they are seen to form a close reticulation through the substance. Thus, the fibrous
coat, the sheaths of the vessels, and the trabeculae, all of a highly elastic nature,
constitute a distensible framework, which contains in its interstices or areolae the



29S THE DUCTLESS GLANDS.

red pulp. These fibrous structures are composed of interlaced bundles of areolar
tissue containing a large amount of fine elastic tissue, and a few plain muscular
fibre-cells. In the spleen of the pig, the dog, and the cat, and to a smaller extent
in that of the ox and sheep, there is a far more abundant admixture of muscular
tissue, and this tissue exhibits a regular rhythmic contractility (Roy).

The pulp of the spleen is of a dark reddish-brown colour : when pressed out
from between the trabeculas it resembles grumous blood, and, like that, acquires a
brighter hue on exposure to the air. In fact, what is thus pressed out from the
dead spleen is mainly clotted blood.

When a thin section which has been treated with dilute solution of potash
is examined under the microscope the pulp is seen to be everywhere pervaded




Fig. 307. KETICULUM OF SPLEEN PUIP SHOWN BY SILVEK-CHROMATE METHOD. THE CAPILLARIES OF A
MALPIGHIAN CORPUSCLE ARE ALSO SEEN. (Oppel.)

1, Malpighian corpuscle ; 2, part of its reticulum ; 3, condensed reticulum around margin of
corpuscle; 4, more open tissue outside this; 5,6, connective tissue of artery; 7, capillaries of
Malpighian corpuscle ; 8, reticulum of pulp immediately investing arteriole.

by a reticulum of fine fibres continuous with the tissue of the trabeculse. These
fibres are in the natural condition covered over and concealed by branched con-
nective-tissue corpuscles, which are of various forms and sizes ; in some parts little
but the intercommunicating branches remaining, in other parts the cells being
larger and flatter and in closer connection (fig. 30G, p). These corpuscles, which
may be termed the reticular cells of the pulp, contain each a round or oval nucleus,
like connective-tissue cells generally : and, in teased-out preparations of the fresh
spleen substance it is not uncommon to find within them yellowish pigment
granules of various sizes. In the young subject the nuclei of many of these cells
have been noticed to be multiple, or to be beset with prominences as if budding.
The interstices between the sustentacular cells are, in sections of the hardened organ,
always found to be occupied by blood (tig. 30G, bl), white corpuscles occurring in
rather larger proportion than in ordinary blood, especially in the neighbourhood of



THE SPLEEN. 299

the Malpighian corpuscles to be immediately described. In close relation to the
branched or flattened cells of the pulp, and occupying some of the smaller interstices
between them, rounded, unbranched cells are seen (spleen-cells], larger-than white
blood-corpuscles, bat otherwise much resembling them. These cells are amoeboid,
and, like the fixed cells of the pulp, often contain both red blood corpuscles in
various stages of disintegration, and clumps of pigment granules. Some observers
have noted the presence of. nucleated red corpuscles (similar to those found in
marrow) both in the splenic pulp and in the blood of the splenic vein.

Bohm and v. Davidoff describe tubular spaces within the pulp of the human spleen, lined by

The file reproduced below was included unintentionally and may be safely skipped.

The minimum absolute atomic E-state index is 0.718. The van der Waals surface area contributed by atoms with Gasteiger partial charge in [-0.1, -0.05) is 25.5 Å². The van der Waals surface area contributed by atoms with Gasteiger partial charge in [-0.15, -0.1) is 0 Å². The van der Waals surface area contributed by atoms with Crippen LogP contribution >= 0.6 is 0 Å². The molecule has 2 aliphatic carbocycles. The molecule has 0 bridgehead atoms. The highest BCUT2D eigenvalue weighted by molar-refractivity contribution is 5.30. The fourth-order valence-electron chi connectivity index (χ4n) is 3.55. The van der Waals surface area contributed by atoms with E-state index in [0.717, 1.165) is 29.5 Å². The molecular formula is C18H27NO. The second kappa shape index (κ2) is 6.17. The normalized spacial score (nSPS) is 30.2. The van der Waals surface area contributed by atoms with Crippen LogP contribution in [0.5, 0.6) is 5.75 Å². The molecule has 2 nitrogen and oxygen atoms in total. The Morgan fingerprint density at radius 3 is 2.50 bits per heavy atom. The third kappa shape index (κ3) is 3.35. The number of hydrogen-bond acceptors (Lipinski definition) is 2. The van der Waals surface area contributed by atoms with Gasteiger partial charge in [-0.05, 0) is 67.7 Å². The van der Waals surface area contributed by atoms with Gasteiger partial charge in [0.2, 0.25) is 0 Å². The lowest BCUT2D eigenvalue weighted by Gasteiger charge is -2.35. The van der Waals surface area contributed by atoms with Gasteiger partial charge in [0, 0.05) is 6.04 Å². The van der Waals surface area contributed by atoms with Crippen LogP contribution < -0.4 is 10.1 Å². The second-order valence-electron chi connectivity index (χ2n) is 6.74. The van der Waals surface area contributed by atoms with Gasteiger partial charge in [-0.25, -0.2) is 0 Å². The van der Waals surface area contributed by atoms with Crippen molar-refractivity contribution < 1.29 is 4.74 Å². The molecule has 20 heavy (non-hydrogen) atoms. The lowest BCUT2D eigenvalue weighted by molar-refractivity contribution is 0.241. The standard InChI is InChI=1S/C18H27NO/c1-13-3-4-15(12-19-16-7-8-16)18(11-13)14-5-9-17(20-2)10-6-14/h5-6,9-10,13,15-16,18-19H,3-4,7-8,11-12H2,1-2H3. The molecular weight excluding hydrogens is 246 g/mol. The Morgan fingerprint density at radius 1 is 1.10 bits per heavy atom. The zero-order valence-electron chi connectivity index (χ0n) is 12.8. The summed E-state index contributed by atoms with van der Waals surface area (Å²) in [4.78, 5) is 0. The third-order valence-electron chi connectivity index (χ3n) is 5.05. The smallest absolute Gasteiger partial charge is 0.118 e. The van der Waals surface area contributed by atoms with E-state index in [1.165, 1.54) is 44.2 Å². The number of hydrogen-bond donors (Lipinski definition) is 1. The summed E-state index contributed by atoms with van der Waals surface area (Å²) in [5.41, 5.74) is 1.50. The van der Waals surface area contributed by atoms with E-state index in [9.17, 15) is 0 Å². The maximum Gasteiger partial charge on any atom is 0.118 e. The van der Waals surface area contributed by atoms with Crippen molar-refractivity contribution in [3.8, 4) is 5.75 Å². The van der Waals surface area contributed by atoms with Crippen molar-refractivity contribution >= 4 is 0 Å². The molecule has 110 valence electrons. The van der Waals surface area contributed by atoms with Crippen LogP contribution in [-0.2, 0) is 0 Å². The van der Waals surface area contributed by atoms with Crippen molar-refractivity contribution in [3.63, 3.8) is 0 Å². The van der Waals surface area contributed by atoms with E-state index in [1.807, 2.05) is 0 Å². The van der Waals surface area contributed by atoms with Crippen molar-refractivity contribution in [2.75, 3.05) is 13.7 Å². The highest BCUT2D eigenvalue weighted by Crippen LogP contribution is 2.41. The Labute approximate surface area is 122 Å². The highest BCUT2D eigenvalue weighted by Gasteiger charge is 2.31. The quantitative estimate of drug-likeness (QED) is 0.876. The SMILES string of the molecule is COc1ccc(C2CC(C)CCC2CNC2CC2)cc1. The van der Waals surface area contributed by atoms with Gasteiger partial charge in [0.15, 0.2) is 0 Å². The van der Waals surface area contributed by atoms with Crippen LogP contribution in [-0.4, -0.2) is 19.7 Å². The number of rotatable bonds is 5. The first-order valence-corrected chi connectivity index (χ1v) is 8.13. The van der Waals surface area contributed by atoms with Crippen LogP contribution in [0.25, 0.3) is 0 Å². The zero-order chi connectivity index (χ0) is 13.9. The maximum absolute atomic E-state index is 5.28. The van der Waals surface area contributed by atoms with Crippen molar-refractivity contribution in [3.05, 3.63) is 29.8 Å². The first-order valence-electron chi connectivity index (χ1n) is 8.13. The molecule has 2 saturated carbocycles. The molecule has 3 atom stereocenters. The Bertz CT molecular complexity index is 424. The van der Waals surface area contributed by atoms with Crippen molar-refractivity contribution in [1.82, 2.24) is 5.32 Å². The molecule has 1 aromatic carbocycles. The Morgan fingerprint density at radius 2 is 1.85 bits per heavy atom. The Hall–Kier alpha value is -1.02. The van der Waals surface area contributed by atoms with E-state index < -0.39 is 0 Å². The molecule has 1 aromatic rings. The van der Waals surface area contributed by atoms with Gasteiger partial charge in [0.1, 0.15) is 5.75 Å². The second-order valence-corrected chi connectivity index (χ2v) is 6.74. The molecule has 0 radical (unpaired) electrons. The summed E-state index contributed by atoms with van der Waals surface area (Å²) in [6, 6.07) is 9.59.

a " rodded " epithelium like that in the convoluted tubes of the kidney, but they leave the
nature of these spaces unelucidated.

Blood-vessels. The splenic artery and vein, alike remarkable for their great
proportionate size, having entered the spleen by six or more branches, ramify in its
interior, enclosed within the trabecular sheaths already described.

The smaller branches of the arteries have an adventitia derived from the
trabeculge, and pass into the proper substance of the spleen, dividing into small




Fig. 308. SMALL ARTERY FROM THE DOG'S SPLEEN WITH MALPIGHIAN CORPUSCLES ATTACHED.

10 DIAMETERS. (Kolliker. )

tufts of arterioles arranged in pencils (fig. 308). But before they thus terminate,
the adventitious fibrous coat which is prolonged over them from the trabeculse
becomes transformed into lymphoid tissue, which forms a comparatively thick sheath
along each. This lymphoid sheath is abruptly dilated here and there into small
oval or spheroidal enlargements, measuring on an average O3G mm. in diameter, but
varying in size from much smaller than this up to 1 mm., and closely resembling
the lymphoid follicles met with in the intestine and elsewhere. These lymphoid
expansions may be seen on the surface of a fresh section of the organ as light-
coloured spots scattered in the dark substance composing the pulp, and have been
long noticed and described as the Malpighian corpuscles of the spleen (fig. 305, c c,
fig. 308). In some cases the corpuscle is developed upon one side only of the arterial
wall, upon which it then appears to be sessile ; whilst in other instances and this
is the most frequent in the human subject the expansion takes place all round the
circumference of the vessel, by which it then appears to be pierced. In either case
the artery sends off radiating branches to be distributed in the Malpighian
corpuscle.



300 THE DUCTLESS GLANDS.

As just stated, the Malpighian corpuscles are localisel expansions of the
lymphoid tissue of which the external coat of the smaller arteries of the spleen is
formed, and have apparently been produced by increased multiplication of lymph-
cells at the spots in question. The reticulum of the tissue is comparatively open,
being almost absent towards the centre of the corpuscle : at the confines it becomes
closer ; there is, however, no distinct boundary separating it from the retiform
tissue of the pulp. The meshes are densely packed with lymphoid corpuscles, and
the tissue is traversed by capillaries.

The small arteries, after leaving the Malpighian corpuscles, terminate in capillary
vessels, which soon lose their tubular character, the cells which compose their wall
becoming partially separated from one another by elongated clefts ; those at the
extremity of the capillary have branching processes and are united by these with